Finding Meaning…and Really Good Shoes

I would say that for the vast majority of my late 20s, I was infatuated with the Title 9 catalog. Not so much the clothes, but the lives it held–and okay fine, also the clothes. In case you haven’t seen the Title 9 catalog, this is what it looks like inside:

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Oh, Caitlin, you had me at “geyser.” Continue reading

Pancakes, Terry Gross, and Kryptonite

The heat wave in New England finally broke. I am so not ready for running in soupy air, so my weekend training was a bust. I wanted to run a long track workout on Saturday morning, but I got a late start, so after the 3rd interval, I crashed and said, “Screw this. I’m going home to pay bills and fold laundry.” That’s how hot it was. Sunday, I didn’t even bother to run. We did bumper boats and an air conditioned trip to Barnes & Noble instead. Naturally, I insisted on a vanity tour of the Pregnancy section.


Because it’s been too hot for thinking, I let Running Unplugged tell me what to write today. She tagged me in her recent post of 11 Things, and I haven’t done this sort of thing in years, so for fun, I gave it a shot. Also, I’m kind of vain, so why the hell not. Anyway, after last week’s post, I think we’re due for some frivolity.

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Now What

I love graduating. I’ve done it 4 times so far. Publishing Fit & Healthy Pregnancy feels like graduating with a 328-page diploma, one that shows how sport and pregnancy aren’t mutually exclusive. Yesterday, it was rated #15 in Books > Health, Fitness & Dieting > Exercise & Fitness > Pregnancy on Amazon, which, okay, is a niche within a niche within a niche. On the other hand, I think it shows my mother isn’t the only one buying it.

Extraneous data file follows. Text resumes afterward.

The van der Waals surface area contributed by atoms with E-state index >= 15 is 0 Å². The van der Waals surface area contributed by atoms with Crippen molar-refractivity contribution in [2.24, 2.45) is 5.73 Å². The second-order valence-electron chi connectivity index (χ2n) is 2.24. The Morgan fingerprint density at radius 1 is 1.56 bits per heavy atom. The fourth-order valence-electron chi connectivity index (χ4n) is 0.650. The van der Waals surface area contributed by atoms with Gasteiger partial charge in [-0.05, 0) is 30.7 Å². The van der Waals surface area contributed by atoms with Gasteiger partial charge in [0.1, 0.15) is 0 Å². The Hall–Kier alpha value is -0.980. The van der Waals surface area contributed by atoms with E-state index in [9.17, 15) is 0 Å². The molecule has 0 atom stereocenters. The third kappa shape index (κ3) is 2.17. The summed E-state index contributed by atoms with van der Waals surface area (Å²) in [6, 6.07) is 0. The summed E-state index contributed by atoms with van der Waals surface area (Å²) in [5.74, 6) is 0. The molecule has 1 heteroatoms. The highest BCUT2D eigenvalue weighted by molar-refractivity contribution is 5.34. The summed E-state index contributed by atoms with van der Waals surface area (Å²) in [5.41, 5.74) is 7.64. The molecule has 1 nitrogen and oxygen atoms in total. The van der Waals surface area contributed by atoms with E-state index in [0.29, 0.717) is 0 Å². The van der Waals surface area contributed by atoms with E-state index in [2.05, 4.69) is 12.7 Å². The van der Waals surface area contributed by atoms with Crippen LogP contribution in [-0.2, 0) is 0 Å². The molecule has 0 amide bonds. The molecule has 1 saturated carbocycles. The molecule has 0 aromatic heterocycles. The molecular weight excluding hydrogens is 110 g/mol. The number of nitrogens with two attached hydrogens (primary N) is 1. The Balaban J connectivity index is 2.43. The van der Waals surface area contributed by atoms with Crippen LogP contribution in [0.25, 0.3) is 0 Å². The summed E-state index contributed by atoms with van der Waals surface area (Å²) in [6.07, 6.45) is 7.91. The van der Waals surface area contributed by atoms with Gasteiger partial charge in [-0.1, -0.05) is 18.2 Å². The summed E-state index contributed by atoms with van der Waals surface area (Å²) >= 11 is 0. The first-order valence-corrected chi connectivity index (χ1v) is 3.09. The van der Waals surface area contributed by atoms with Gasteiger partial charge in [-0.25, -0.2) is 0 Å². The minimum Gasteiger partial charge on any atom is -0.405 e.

When you’ve wanted to do a thing since you were 3 years old and then you finally do it 32 years later, it’s easy to feel a big wave of “….Now what?”

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Induced! Fit & Healthy Pregnancy Arrives Early

This week I arrived home to a big–and very heavy–box at my doorstep. Not expecting any packages, I first thought it was for my neighbor. Then I suspected Henry had secretly ordered 20 lbs of Pokemon cards. The return address was Colorado. Inside my big box, I found a stack of these:

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Running Isn’t Special

Happy Day After Day After Mothers Day! I love Mothers Day because it feels like a Birth Day Birthday, which is fun to say, and I can say things to Henry like, “It is Mothers Day and so there will be no references to butts.” And he actually complies. I get to eat pancakes for lunch and pocket “coupons” for services such as “laundry“– from a boy who doesn’t know where the washing machine is.